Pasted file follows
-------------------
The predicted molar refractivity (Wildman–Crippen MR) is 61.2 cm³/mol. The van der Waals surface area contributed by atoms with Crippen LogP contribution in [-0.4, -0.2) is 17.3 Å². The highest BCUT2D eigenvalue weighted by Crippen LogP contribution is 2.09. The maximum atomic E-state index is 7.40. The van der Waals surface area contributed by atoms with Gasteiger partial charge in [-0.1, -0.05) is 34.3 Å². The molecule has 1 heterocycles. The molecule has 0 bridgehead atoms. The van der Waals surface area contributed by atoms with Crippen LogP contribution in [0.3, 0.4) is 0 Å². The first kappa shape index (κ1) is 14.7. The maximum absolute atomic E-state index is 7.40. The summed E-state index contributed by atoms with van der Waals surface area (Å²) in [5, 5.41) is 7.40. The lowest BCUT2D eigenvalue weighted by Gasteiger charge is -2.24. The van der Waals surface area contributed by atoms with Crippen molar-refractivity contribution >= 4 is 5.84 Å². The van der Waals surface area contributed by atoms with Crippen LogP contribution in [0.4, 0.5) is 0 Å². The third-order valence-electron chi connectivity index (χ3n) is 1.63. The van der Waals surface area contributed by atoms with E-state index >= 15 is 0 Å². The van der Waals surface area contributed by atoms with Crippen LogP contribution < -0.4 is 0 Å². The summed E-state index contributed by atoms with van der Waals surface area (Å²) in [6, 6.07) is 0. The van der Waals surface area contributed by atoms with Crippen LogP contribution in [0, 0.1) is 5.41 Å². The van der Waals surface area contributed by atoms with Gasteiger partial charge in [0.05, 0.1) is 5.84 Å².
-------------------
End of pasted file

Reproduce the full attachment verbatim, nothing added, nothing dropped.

The predicted molar refractivity (Wildman–Crippen MR) is 61.2 cm³/mol. The van der Waals surface area contributed by atoms with Crippen LogP contribution in [-0.4, -0.2) is 17.3 Å². The highest BCUT2D eigenvalue weighted by Crippen LogP contribution is 2.09. The maximum atomic E-state index is 7.40. The van der Waals surface area contributed by atoms with Gasteiger partial charge in [-0.1, -0.05) is 34.3 Å². The molecule has 1 heterocycles. The molecule has 0 bridgehead atoms. The van der Waals surface area contributed by atoms with Crippen LogP contribution in [0.3, 0.4) is 0 Å². The first kappa shape index (κ1) is 14.7. The maximum absolute atomic E-state index is 7.40. The summed E-state index contributed by atoms with van der Waals surface area (Å²) in [5, 5.41) is 7.40. The lowest BCUT2D eigenvalue weighted by Gasteiger charge is -2.24. The van der Waals surface area contributed by atoms with Crippen molar-refractivity contribution >= 4 is 5.84 Å². The van der Waals surface area contributed by atoms with Crippen LogP contribution in [0.4, 0.5) is 0 Å². The third-order valence-electron chi connectivity index (χ3n) is 1.63. The van der Waals surface area contributed by atoms with E-state index >= 15 is 0 Å². The van der Waals surface area contributed by atoms with Crippen LogP contribution < -0.4 is 0 Å². The summed E-state index contributed by atoms with van der Waals surface area (Å²) in [6, 6.07) is 0. The van der Waals surface area contributed by atoms with Crippen LogP contribution in [0, 0.1) is 5.41 Å². The van der Waals surface area contributed by atoms with Gasteiger partial charge in [0.05, 0.1) is 5.84 Å².